Boeing this week is set to deliver the fuselage components for Japan’s 100th CH-47 heavy lift helicopter, which are completed in that country by Kawasaki Heavy Industries under a partnership that has lasted 30 years.

“For both Boeing and KHI, performance has been exemplary,” Leland Wight, Boeing’s H-47 international programme manager, tells Flightglobal. “I don’t think we’ve ever delivered anything late through this entire program. That’s something to be heralded. Typically we would struggle to bridge our business practices and our cultures.”

The fuselage components and associated Boeing-supplied kits for the 100th aircraft are currently in production at Boeing’s factory outside Philadelphia, Pennsylvania. The cabin sections are complete and due for delivery in January to Kawasaki Heavy Industries, which finalises production in Japan.

Japan CH-47 Chinooks are co-produced jointly by Boeing and KHI under a licensing agreement. Boeing completes major assembly of airframe parts and KHI populates the aircraft with avionics and mission equipment unique to Japan’s military.

Boeing provides major fuselage components like the cabin crown and bottom, aft section, aft pylon and ramp, nose enclosure, avionics pods, main fuel pods, and cockpit structures. The company also supplies the rotor blades, shafts and transmission along with engineering and manufacturing technical support.

KHI performs cabin side-panel, cockpit and final aircraft assembly, then tests each aircraft and delivers them to the Japanese Ministry of Defense (JMOD).

KHI has manufactured and delivered 95 Chinooks to the Japanese Ministry of Defense. Nine aircraft are currently in various stages of production at Boeing and KHI, which will assemble and the 100th aircraft for the JMOD in mid-2016.

Japan has the second largest operational fleet of Chinooks after the US Army. It has taken delivery of an average three per year since 1984 in order to maintain an active fleet of around 70 aircraft total between the army and air force.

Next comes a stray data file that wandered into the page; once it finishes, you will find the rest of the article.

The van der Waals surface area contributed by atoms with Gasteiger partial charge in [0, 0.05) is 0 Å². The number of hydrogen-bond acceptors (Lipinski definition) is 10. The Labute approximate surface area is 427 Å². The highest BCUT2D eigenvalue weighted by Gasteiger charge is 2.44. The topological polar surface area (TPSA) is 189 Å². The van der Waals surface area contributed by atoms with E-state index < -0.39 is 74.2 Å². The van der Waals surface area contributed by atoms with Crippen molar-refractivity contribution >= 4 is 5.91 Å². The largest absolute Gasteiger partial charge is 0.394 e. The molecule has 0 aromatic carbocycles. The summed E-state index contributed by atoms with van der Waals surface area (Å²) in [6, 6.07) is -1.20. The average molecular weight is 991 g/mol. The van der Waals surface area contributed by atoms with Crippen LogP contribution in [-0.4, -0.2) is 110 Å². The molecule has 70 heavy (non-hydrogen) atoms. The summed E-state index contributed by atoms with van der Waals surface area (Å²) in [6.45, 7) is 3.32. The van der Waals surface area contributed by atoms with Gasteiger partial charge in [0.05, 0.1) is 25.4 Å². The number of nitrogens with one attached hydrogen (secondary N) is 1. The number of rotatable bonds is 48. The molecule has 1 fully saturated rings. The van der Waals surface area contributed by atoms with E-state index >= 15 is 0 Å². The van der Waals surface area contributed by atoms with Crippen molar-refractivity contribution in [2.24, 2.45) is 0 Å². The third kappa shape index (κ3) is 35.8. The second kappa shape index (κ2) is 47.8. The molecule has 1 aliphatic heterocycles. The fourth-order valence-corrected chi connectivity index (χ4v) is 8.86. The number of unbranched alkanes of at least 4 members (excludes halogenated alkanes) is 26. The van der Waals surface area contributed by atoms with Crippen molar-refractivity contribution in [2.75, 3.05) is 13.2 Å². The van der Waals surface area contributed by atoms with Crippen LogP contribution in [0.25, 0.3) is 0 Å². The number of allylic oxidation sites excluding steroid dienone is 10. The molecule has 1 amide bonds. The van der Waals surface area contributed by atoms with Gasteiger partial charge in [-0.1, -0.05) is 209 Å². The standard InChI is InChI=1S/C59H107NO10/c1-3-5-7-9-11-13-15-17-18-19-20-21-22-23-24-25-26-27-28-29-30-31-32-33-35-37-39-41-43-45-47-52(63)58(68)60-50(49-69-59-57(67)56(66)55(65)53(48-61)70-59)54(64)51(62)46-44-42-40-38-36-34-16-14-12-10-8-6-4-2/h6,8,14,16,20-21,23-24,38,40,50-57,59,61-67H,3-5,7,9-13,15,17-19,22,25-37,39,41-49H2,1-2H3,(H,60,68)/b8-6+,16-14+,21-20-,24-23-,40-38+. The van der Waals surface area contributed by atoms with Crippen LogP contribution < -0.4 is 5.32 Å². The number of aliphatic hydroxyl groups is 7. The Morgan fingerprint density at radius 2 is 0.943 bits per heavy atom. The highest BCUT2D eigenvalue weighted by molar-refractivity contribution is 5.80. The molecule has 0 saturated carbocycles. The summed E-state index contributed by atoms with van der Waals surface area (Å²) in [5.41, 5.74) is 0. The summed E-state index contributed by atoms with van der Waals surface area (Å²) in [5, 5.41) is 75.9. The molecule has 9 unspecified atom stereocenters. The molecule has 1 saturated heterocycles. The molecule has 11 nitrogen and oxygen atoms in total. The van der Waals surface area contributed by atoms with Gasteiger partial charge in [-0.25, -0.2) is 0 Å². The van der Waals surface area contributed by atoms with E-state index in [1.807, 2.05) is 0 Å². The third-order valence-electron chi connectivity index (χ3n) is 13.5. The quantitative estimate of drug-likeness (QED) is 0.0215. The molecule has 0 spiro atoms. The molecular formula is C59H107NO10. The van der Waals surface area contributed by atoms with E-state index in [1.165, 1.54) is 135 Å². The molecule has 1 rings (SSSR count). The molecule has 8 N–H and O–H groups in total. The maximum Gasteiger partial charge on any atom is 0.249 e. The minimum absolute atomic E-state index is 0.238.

“Japan is an island nation and the Chinook was tailor-made for that application. This aircraft fits their bill really well,” says Alan Aleixo, H-47 program manager for Japan.

While Japan traditionally keeps its military activities close to its own shores – until recently it was legally bound to use force only in self defence ‑ Japan has used its Chinooks in several high-profile humanitarian aid and disaster relief missions in the past decade. The Japanese were among the first nations in 2010 to respond to massive flooding in Pakistan and in the aftermath of Typhoon Haiyan that ravaged the Philippines.

The aircraft allowed the Japanese to be the first in and the last out after the devastating 2004 tsunami that killed hundreds of thousands in Southeast Asia. They aircraft also allowed the Japanese army and air force to provide long-range support and evacuation for their own citizens when a similar tidal wave wreaked havoc on the home islands in 2011, Aleixo says.

Japan’s Chinooks are designated as the CH-47JA+.They have the long-range fuel tanks that come standard on the CH-47F configuration to which the US army is transitioning. The aft section, pylon and ramp are similar to the F-model.

“Some parts are the same, but I wouldn’t call it an F-model,” he says. “We are continuing to work with them to convert their fleet to full F-models.”

Japan’s aircraft are powered by the Honeywell T55-714A that come standard on the F-models, but lack some of the advanced flight control and mission package features the US army and other CH-47F operators enjoy, says Aleixo.

Boeing sees the continued business with Japan as validation that its dual-rotor Chinook is one of the world’s premier heavy-lift helicopters. The company is counting on the international market to keep its Pennsylvania production line open past 2019, when US army orders run out.

The UK, United Arab Emirates, Turkey, Canada, Australia and Italy have so far signed on to buy the aircraft in the F-model configuration, which Boeing is marketing as the international variant.

Italy received the first two of its ICH-47F Chinooks in October through a similar arrangement with AgustaWestland, which serves as the prime contractor for that nation. Canada received the first of its custom CH-147s earlier in the year.

A major order is expected within weeks from India, but the deal has been in the works for years.